Montreal’s new compost treatment centers were supposed to begin operations in 2019, but recent cost increases and the decision to relocate one of the planned composting facilities from the St-Michel Environmental Complex to the east-end Pointe-aux-Trembles—Rivière-des-Prairies has set the completion of the centers back more than a year to 2020.
Once the centers are completed and ready to begin operations, the city will start collecting organic waste from single-family homes and apartment buildings with eight units or less. The collected organics will then be transported to the composting centers for treatment.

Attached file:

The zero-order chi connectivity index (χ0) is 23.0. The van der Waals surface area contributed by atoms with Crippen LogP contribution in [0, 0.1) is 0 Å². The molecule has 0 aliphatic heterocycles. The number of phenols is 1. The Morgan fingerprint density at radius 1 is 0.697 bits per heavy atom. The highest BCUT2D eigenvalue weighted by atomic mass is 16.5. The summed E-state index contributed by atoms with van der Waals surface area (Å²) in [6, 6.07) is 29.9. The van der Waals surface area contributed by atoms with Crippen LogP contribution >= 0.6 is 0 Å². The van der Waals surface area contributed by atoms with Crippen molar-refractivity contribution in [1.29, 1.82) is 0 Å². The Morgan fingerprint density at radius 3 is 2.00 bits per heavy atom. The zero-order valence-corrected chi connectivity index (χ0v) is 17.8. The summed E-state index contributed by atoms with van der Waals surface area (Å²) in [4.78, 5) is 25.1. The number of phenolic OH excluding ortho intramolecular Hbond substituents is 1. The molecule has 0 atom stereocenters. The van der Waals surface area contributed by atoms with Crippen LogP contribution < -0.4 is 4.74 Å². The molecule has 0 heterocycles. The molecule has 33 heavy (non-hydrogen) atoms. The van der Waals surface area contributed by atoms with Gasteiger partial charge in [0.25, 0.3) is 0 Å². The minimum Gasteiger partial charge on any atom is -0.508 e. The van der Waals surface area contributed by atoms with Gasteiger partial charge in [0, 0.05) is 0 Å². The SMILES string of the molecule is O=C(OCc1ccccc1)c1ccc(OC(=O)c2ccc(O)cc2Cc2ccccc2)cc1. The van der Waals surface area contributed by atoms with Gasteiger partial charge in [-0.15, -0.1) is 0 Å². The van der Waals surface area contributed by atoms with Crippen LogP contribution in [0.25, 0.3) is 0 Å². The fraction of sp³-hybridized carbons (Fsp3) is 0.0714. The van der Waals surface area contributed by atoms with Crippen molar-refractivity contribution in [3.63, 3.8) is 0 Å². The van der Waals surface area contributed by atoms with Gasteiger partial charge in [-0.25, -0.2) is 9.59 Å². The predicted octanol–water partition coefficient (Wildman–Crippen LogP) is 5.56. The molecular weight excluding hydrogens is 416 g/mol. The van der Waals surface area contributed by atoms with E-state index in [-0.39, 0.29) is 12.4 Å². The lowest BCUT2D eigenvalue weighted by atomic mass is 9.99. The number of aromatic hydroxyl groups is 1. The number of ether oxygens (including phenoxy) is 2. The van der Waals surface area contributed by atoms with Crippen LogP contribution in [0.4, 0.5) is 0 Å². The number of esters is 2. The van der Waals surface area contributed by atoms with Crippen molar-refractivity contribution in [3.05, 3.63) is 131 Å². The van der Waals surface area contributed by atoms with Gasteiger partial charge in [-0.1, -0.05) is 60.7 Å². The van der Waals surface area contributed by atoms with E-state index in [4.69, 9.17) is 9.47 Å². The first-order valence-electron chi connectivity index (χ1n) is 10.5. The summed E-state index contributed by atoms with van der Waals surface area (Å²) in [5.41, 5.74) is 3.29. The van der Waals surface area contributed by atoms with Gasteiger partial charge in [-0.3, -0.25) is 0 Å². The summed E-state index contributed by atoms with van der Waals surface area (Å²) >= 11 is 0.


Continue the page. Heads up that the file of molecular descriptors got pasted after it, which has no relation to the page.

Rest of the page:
Montreal Gazette has more information:
Figures from Montreal’s three-year capital works budget for 2017-2019 reveal four of the five treatment centres, originally slated to be in operation as of 2019, are now scheduled to be completed by December 2020. The price of the five installations has risen to $288 million, up from a projected cost estimate of $237 million given by the city two years ago.
The city says its plan to collect organic waste by 2019 from all single-family homes and apartment buildings with eight units or less, covering two-thirds of all residents, still stands. Organic waste will have to be transported to off-island compost treatment centres, as is the case now.
The city attributes the cost increases and delays primarily to changes caused by the decision, in 2014, to shift one of the planned composting plants from the St-Michel Environmental Complex to a new location in east-end Pointe-aux-Trembles—Rivière-des-Prairies after protests from residents in the St-Michel district.